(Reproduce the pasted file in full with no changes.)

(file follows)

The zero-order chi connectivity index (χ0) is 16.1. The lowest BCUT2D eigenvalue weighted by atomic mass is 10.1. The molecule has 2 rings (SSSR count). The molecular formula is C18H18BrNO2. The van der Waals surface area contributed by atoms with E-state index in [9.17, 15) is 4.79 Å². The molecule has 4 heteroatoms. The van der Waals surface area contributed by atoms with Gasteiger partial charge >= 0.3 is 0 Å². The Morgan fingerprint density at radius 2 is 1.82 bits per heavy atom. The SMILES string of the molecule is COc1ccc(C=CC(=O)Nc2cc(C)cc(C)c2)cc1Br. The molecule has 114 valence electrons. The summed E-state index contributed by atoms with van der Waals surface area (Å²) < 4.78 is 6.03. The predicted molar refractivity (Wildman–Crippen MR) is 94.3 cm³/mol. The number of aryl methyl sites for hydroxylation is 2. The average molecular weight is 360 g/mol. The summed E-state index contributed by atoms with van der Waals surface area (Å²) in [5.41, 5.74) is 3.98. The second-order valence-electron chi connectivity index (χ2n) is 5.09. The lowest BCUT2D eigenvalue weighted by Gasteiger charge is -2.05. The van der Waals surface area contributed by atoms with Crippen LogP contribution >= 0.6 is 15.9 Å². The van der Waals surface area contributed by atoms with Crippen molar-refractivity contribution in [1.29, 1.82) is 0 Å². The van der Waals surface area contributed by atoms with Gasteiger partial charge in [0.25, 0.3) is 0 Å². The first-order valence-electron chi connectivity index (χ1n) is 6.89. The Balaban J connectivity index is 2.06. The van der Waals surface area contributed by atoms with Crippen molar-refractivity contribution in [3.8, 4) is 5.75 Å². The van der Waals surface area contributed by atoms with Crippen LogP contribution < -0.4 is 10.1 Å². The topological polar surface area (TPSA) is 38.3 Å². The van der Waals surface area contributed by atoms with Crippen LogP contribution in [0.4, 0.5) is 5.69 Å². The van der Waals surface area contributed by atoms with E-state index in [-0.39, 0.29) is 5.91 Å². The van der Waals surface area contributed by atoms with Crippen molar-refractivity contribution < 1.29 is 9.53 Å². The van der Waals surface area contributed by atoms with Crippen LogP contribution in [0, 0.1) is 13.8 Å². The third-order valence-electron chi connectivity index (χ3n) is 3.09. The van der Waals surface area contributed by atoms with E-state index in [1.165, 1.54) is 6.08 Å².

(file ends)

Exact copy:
The zero-order chi connectivity index (χ0) is 16.1. The lowest BCUT2D eigenvalue weighted by atomic mass is 10.1. The molecule has 2 rings (SSSR count). The molecular formula is C18H18BrNO2. The van der Waals surface area contributed by atoms with E-state index in [9.17, 15) is 4.79 Å². The molecule has 4 heteroatoms. The van der Waals surface area contributed by atoms with Gasteiger partial charge >= 0.3 is 0 Å². The Morgan fingerprint density at radius 2 is 1.82 bits per heavy atom. The SMILES string of the molecule is COc1ccc(C=CC(=O)Nc2cc(C)cc(C)c2)cc1Br. The molecule has 114 valence electrons. The summed E-state index contributed by atoms with van der Waals surface area (Å²) < 4.78 is 6.03. The predicted molar refractivity (Wildman–Crippen MR) is 94.3 cm³/mol. The number of aryl methyl sites for hydroxylation is 2. The average molecular weight is 360 g/mol. The summed E-state index contributed by atoms with van der Waals surface area (Å²) in [5.41, 5.74) is 3.98. The second-order valence-electron chi connectivity index (χ2n) is 5.09. The lowest BCUT2D eigenvalue weighted by Gasteiger charge is -2.05. The van der Waals surface area contributed by atoms with Crippen LogP contribution >= 0.6 is 15.9 Å². The van der Waals surface area contributed by atoms with Crippen molar-refractivity contribution in [1.29, 1.82) is 0 Å². The van der Waals surface area contributed by atoms with Gasteiger partial charge in [0.25, 0.3) is 0 Å². The first-order valence-electron chi connectivity index (χ1n) is 6.89. The Balaban J connectivity index is 2.06. The van der Waals surface area contributed by atoms with Crippen molar-refractivity contribution in [3.8, 4) is 5.75 Å². The van der Waals surface area contributed by atoms with Crippen LogP contribution < -0.4 is 10.1 Å². The topological polar surface area (TPSA) is 38.3 Å². The van der Waals surface area contributed by atoms with Crippen LogP contribution in [0.4, 0.5) is 5.69 Å². The van der Waals surface area contributed by atoms with E-state index in [-0.39, 0.29) is 5.91 Å². The van der Waals surface area contributed by atoms with Crippen molar-refractivity contribution < 1.29 is 9.53 Å². The van der Waals surface area contributed by atoms with Crippen LogP contribution in [0, 0.1) is 13.8 Å². The third-order valence-electron chi connectivity index (χ3n) is 3.09. The van der Waals surface area contributed by atoms with E-state index in [1.165, 1.54) is 6.08 Å².